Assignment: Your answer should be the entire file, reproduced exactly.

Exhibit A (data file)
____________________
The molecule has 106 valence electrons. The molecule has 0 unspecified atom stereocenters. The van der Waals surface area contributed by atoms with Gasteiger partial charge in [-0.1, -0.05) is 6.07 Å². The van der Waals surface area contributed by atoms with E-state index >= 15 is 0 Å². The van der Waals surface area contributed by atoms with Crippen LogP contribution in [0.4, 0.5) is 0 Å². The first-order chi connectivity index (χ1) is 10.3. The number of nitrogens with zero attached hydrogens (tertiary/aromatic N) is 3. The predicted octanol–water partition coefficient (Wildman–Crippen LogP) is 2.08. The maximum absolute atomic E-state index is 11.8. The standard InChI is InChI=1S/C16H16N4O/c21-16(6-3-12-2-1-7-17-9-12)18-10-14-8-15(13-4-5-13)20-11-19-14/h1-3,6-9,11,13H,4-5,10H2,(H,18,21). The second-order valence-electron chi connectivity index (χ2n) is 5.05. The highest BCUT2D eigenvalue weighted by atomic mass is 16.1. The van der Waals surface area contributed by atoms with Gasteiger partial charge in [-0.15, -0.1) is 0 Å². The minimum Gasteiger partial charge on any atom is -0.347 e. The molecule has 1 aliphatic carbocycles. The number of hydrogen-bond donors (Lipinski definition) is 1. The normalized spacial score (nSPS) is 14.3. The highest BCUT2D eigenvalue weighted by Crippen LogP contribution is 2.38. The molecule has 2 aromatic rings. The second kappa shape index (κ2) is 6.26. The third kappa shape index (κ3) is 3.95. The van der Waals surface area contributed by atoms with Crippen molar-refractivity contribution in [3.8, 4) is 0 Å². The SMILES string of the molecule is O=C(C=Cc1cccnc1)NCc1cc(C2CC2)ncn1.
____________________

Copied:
The molecule has 106 valence electrons. The molecule has 0 unspecified atom stereocenters. The van der Waals surface area contributed by atoms with Gasteiger partial charge in [-0.1, -0.05) is 6.07 Å². The van der Waals surface area contributed by atoms with E-state index >= 15 is 0 Å². The van der Waals surface area contributed by atoms with Crippen LogP contribution in [0.4, 0.5) is 0 Å². The first-order chi connectivity index (χ1) is 10.3. The number of nitrogens with zero attached hydrogens (tertiary/aromatic N) is 3. The predicted octanol–water partition coefficient (Wildman–Crippen LogP) is 2.08. The maximum absolute atomic E-state index is 11.8. The standard InChI is InChI=1S/C16H16N4O/c21-16(6-3-12-2-1-7-17-9-12)18-10-14-8-15(13-4-5-13)20-11-19-14/h1-3,6-9,11,13H,4-5,10H2,(H,18,21). The second-order valence-electron chi connectivity index (χ2n) is 5.05. The highest BCUT2D eigenvalue weighted by atomic mass is 16.1. The van der Waals surface area contributed by atoms with Gasteiger partial charge in [-0.15, -0.1) is 0 Å². The minimum Gasteiger partial charge on any atom is -0.347 e. The molecule has 1 aliphatic carbocycles. The number of hydrogen-bond donors (Lipinski definition) is 1. The normalized spacial score (nSPS) is 14.3. The highest BCUT2D eigenvalue weighted by Crippen LogP contribution is 2.38. The molecule has 2 aromatic rings. The second kappa shape index (κ2) is 6.26. The third kappa shape index (κ3) is 3.95. The van der Waals surface area contributed by atoms with Crippen molar-refractivity contribution in [3.8, 4) is 0 Å². The SMILES string of the molecule is O=C(C=Cc1cccnc1)NCc1cc(C2CC2)ncn1.